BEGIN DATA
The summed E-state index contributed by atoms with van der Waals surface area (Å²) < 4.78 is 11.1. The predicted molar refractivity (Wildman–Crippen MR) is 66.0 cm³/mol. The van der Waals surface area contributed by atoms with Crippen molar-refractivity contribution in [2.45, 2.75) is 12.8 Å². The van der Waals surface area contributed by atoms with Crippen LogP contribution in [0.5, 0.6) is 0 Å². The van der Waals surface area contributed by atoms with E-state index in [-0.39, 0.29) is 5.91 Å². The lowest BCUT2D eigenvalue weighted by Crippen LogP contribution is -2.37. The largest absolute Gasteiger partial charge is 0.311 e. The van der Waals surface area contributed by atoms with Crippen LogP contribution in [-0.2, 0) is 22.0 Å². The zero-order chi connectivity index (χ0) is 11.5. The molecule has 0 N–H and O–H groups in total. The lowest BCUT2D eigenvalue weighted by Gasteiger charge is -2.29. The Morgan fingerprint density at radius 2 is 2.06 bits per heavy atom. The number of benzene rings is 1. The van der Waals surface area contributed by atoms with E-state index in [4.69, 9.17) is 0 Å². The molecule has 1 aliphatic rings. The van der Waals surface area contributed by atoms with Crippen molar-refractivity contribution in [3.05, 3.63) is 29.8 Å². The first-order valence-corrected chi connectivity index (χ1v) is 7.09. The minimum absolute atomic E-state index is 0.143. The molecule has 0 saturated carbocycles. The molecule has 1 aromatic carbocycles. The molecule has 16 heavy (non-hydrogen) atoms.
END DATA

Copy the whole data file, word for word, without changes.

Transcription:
The summed E-state index contributed by atoms with van der Waals surface area (Å²) < 4.78 is 11.1. The predicted molar refractivity (Wildman–Crippen MR) is 66.0 cm³/mol. The van der Waals surface area contributed by atoms with Crippen molar-refractivity contribution in [2.45, 2.75) is 12.8 Å². The van der Waals surface area contributed by atoms with Crippen LogP contribution in [0.5, 0.6) is 0 Å². The van der Waals surface area contributed by atoms with E-state index in [-0.39, 0.29) is 5.91 Å². The lowest BCUT2D eigenvalue weighted by Crippen LogP contribution is -2.37. The largest absolute Gasteiger partial charge is 0.311 e. The van der Waals surface area contributed by atoms with Crippen LogP contribution in [-0.2, 0) is 22.0 Å². The zero-order chi connectivity index (χ0) is 11.5. The molecule has 0 N–H and O–H groups in total. The lowest BCUT2D eigenvalue weighted by Gasteiger charge is -2.29. The Morgan fingerprint density at radius 2 is 2.06 bits per heavy atom. The number of benzene rings is 1. The van der Waals surface area contributed by atoms with E-state index in [4.69, 9.17) is 0 Å². The molecule has 1 aliphatic rings. The van der Waals surface area contributed by atoms with Crippen molar-refractivity contribution in [3.05, 3.63) is 29.8 Å². The first-order valence-corrected chi connectivity index (χ1v) is 7.09. The minimum absolute atomic E-state index is 0.143. The molecule has 0 saturated carbocycles. The molecule has 1 aromatic carbocycles. The molecule has 16 heavy (non-hydrogen) atoms.